And it is not even true friends that we are talking about.  Your friends consist of people you have last met while in school, whom you never got along with while there, ex-colleagues who just happened to be in your lives for a brief period, and friends of friends who are into collecting friends on Facebook. There was somebody called Dunbar who did some research on friendships and came up with the conclusion that no one can handle more than 150 friends in real life, and that includes real friends and virtual friends.  By definition, friends are people whose lives you keep close track of, and the brain switches off if loaded with too much data on too many people. In the process, what is the bet that you become less and less  aware of what your real friends (as in true friends, those who will come to your aid in times of need, stand by your bedside when you are ill, and have a drink with you when your spouse has thrown you out of the house) are up to, and load yourself up with useless data on people who don't matter to you, who you have not met and are not likely to meet anytime, and people who are staying thousands of miles away? You have crossed the Dunbar limit long back, and you find you are unable to cope.


In the meanwhile your girlfriend breaks up with you. Publicly, online. She posts it on Facebook – "with new boyfriend on the beach – left the old one, poor sod, whose face looks like a truck ran over it" – without even bothering to inform you about it. Seventy three of your friends "like" her post which makes you even more depressed. Your true friend, who is not on Facebook by the way, breaks open your door, and rushes you to hospital where they extract the residues of thirty sleeping pills with a stomach pump. Of course you cannot keep away from Facebook for long – you post "was in hospital for a minor stomach problem", get two hundred likes, and are rehabilitated into life.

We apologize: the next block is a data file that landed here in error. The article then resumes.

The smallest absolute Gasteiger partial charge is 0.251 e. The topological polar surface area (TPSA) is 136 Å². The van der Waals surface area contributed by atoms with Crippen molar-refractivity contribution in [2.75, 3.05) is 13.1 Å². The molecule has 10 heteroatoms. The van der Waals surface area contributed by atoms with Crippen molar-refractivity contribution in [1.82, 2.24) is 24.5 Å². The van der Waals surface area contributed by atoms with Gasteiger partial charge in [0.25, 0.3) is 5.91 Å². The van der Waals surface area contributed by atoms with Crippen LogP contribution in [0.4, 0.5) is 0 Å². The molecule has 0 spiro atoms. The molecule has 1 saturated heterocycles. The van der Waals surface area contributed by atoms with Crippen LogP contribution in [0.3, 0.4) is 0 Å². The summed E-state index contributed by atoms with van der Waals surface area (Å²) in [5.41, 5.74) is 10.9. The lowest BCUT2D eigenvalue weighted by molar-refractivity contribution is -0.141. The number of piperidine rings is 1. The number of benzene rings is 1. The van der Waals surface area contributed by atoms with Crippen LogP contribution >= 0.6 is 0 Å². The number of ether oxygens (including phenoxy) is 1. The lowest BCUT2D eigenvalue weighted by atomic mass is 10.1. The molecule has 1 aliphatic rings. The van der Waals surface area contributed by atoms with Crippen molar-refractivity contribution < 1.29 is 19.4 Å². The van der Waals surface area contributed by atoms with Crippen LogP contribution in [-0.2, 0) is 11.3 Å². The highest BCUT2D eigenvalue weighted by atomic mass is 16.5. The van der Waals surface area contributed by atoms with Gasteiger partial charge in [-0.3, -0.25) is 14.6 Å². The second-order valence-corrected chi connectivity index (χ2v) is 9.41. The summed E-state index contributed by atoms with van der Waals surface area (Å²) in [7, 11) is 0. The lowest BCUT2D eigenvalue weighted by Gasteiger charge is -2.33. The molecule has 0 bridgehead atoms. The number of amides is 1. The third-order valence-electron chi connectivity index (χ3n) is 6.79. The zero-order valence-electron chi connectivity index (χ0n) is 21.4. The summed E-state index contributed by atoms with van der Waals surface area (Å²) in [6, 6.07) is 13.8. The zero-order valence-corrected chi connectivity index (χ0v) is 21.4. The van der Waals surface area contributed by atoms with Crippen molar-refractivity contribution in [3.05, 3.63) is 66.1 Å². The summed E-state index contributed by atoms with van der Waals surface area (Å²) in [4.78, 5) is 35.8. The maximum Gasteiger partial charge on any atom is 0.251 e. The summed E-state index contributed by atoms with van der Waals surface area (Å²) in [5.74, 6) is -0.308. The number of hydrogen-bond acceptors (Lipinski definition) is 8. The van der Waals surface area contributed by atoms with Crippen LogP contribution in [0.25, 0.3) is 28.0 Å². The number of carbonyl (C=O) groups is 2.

Meanwhile your spouse sees a photo you are tagged in, with your arms around your girlfriend, not the one mentioned above, but the one whom you broke up with after college and caught up with after fifteen years, courtesy Facebook. The court case becomes very messy since her lawyer has dug out lots of dirt on you from Facebook, which proves that you are a philanderer deserving of the greatest punishment and the most punitive alimony. Your wife does not post anything on Facebook, since  vicarious voyeurism is her kick in life, and there lies your misfortune.


The alimony is really punitive. You feel like you are being punished for the sins of your past lives as well. To compound the misery, you have just seen a Facebook update where your wife is tagged with your ex-girlfriend – the one who didn't like your face – having a gala time on the beach in Hawaii.  You have had enough of girlfriends and wives in general and want to divert your energies to getting rich. Which is when the Facebook IPO is announced.


A once in a lifetime opportunity! Mark Zuckerberg  will be among the world's richest men! Grab a part of the story!  Subscribe to the IPO of Facebook!  You are at a very vulnerable time in your life, and you borrow a huge sum of money to invest in the IPO.


What happens after that is another story – we shall leave that for next time…


Anonymous said...

Free flowing language with an underlying tone of humor throughout; of course conveying hard truths too !! Enjoyed reading it end to end !!

Srikishna said...

An excellent humorous real facts behind Facebook. Really love it.